As passengers of the Carnival Triumph learned the hard way, having travel insurance doesn’t always pay off. When the crippled ship was stranded at sea for several days, passengers with travel insurance had little recourse. Some are accepting Carnival’s offer of a refund, a free cruise and $500, while a few others are seeking legal recourse. But when life circumstances get in the way, it’s the traveler who really gets nailed. And that is when the inevitable question of travel insurance arises.
What to buy, when to buy, and what to avoid in insurance remains a hot topic among travelers, as well as a confusing one. And it can be an expensive problem, if not approached correctly. Consider the following cases:
David R. was looking forward to spending much of his retirement cruising around the world when he booked a world cruise for January, 2012 with Holland America Cruise Lines, through a Middleton, Wisconsin travel agent. But soon after, David was diagnosed with cancer and decided to cancel the trip for medical reasons. Despite explaining his situation to the cruise line and canceling over 100 days before the scheduled date of departure, Holland America would not return his $10,500 deposit. Why? He had no travel insurance. David then asked if he could put that deposit towards credit on a future cruise. Again, the answer was no.
That’s when both the traveler and the travel agent wrote to us. We reached out to Holland America on David’s behalf, and received this response:
“We regret that [the passenger] needed to cancel his cruise for these reasons and empathize with the circumstances that led to this decision. We are also sorry that he found himself in this difficult position without adequate cancellation protection. Although the situation is very unfortunate, our cancellation policies are clearly detailed in our brochures and online, and must apply to everyone equally in order to maintain the integrity of our company and the cancellation protection plans we offer. Many of our guests purchase our cancellation protection to safeguard against unforeseen difficulties every time they sail, and offering the benefits of this coverage to guests who do not purchase it would be unfair to those guests who do. Although we are truly sorry for the circumstances involved in his cancellation, we are unfortunately not able to offer a refund or credit toward another cruise. And while we realize this decision is disappointing, we are certain you can understand that we cannot make an exception for every guest who cancels despite very unfortunate circumstances, and it would put us in a very compromising position to make exceptions for some travelers, but not for others.”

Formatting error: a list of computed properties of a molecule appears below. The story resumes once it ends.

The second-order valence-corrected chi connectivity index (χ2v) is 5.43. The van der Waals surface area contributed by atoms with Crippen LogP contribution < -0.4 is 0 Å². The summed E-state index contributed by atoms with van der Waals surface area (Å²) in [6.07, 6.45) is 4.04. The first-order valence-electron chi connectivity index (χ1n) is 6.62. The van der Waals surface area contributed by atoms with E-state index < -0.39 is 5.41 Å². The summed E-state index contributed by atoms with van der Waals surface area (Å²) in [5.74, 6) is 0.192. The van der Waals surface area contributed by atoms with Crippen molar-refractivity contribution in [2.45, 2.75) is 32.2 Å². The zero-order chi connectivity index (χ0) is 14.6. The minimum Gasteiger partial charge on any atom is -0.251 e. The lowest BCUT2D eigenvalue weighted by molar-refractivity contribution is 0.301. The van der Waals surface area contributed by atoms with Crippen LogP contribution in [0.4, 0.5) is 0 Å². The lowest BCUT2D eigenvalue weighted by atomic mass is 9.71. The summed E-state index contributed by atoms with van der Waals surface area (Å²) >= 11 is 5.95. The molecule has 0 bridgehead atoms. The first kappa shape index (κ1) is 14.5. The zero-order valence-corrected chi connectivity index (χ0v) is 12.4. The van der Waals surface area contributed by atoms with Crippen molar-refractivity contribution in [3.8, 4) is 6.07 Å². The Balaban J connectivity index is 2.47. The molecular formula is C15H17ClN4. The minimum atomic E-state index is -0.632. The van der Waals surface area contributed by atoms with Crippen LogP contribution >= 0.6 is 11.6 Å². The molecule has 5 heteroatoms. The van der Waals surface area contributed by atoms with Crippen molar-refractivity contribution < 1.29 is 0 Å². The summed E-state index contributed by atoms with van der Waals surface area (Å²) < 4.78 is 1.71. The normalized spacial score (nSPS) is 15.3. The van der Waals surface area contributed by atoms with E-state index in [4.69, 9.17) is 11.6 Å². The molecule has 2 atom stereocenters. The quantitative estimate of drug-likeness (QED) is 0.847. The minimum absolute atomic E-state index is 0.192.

Not surprisingly, Holland America then recommended that guests booking with their cruise line purchase the Cancellation Policy Plan offered by…Holland America.
William M. found himself in a similar situation. Seniors citizens William and his wife scheduled a 10-day Baltic cruise with Holland America after saving up for over a year. Just six days before the date of the cruise, his wife suffered a stroke and was swiftly rushed to the hospital. She remained in the intensive care unit for over two days before she stabilized.
From the emergency room, William made the call to Holland America to ask for advice in the case of a life-threatening illness and to, hopefully, postpone their trip.
Holland America then informed William that they would not apply credit to a future cruise and that he would not get back his prepayment. Interestingly, both the airlines and hotels William had booked immediately offered refunds or credit vouchers.
William has since petitioned the president of Holland America directly for a credit voucher. He also asked his AAA travel agent to submit a grievance on his behalf. Holland America would not budge on either of these requests. Not surprisingly, William believes this represents a fundamentally unjust policy within the cruise industry, and that only with a massive campaign can he attempt to change what he considers to be abusive practices. As a result of his experience with the cruise line, he has started an online petition to boycott Holland America. William believes that only with an enormous public effort could this issue be resolved.